MythBuster: Freezing Jeans to Kill Bacteria

February 27, 2015

Are you all aware of that crazy idea of freezing your jeans to rid it of bachteria that causes odor instead of washing them? Well Levi’s as well as other notable denim maestros all swear by this little trick. And honestly, it sounds too good to be true.

For my experiment, I take out this slightly musty scarf. That’s a total lie. I’m getting dressed in a hurry for some hot date or other, and pull out a scarf to protect my neck in what we ‘weak-sauce’ LA peeps call ‘winter’.

I’m not sure if the mustiness is from being tucked away in my closet for way too long or if it’s from this garment refreshener spray from Murchison Hume. I usually love their products, so I’ll give it the benefit of the doubt. However, once I sprayed the scarf down, hell was born onto my olfactory glands like hell has never before been smelled. This was an odor that elicited notes of an athlete’s foot suffering sole walking into dog pops, then accidentally wiping itself in cat vomit, only to end it’s journey being sprayed down my a recently single skunk. It’s the scent of loneliness that clings the worst.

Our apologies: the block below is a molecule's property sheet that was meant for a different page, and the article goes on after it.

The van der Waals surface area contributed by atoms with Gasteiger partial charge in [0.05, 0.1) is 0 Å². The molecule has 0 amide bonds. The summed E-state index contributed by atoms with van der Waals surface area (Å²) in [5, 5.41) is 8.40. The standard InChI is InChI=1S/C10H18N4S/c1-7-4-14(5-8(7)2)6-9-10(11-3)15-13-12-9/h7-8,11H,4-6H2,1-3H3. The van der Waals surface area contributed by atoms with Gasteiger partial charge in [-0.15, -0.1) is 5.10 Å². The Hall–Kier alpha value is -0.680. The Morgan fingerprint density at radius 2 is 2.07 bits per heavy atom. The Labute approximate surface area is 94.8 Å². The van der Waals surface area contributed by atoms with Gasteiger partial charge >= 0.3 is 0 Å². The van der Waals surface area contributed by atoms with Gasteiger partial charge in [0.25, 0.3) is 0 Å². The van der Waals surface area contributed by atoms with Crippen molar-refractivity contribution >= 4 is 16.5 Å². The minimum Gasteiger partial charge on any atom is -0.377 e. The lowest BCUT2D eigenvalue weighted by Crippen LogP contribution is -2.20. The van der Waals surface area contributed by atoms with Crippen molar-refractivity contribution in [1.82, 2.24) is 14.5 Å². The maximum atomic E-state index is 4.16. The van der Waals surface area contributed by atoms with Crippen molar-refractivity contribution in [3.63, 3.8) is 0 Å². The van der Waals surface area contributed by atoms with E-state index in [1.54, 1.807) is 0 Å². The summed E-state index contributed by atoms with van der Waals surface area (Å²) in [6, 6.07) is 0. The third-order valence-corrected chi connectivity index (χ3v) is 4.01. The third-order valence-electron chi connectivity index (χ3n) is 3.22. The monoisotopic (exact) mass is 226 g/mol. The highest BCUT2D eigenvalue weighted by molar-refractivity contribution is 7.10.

Anyhow, the scarf stank. Remebering this amazing idea of how people freeze jeans to kill the odor causing bacteria on clothes that are worn for up to 6-months, I think to myself, ‘oh smell of 1000 giants mudwrestling in cow manure, I will freeze you away.’ So I take the entire scarf, dry heave a bit, and shove it straight into my VERY COLD freezer.

I take it out the next day, and although some smell dissipated, the scarf still stinks. I would NEVER want that smell close to me, let laying on my neck! So what did I discover? Forget the freezer. I should be washing my stuff.

Julie Segre of the National Human Genome Research Institute, who studies the skin’s microbiome, seconds the washing recommendation. “The bacteria that would live on your jeans on the sloughed skin and the dirt nutrients than the jeans themselves, so detaching the sloughed skin could reduce the microbial load of your jeans,” she says. In her opinion, removing the dirt and the sloughed skin is more important than removing any bacteria, though she warns that she may have “just transitioned from speaking as a scientist to speaking as a mother.”

How often you wash your jeans may depend on how comfortable you are with the growing amount of dirt and sloughed skin on the fabric; the bacterial load doesn’t seem to be much affected by how often you go between washings. A somewhat unscientific experiment by a Canadian student found little difference in the bacterial load between one pair of jeans worn for 15 months without washing and another pair worn for 13 days.

This is an impressive study, not for showing us the bacteria from her rudimentary experiment resulted in the same amount of bacterial load, but rather that she was able to either wear and NOT wash a pair of jeans for 15 months. Or she found someone who did so.

Would you ever forgo washing for freezing? Do your jeans or clothes look better because you froze them?

Love all your pretty parts!

Chi-Lan

 

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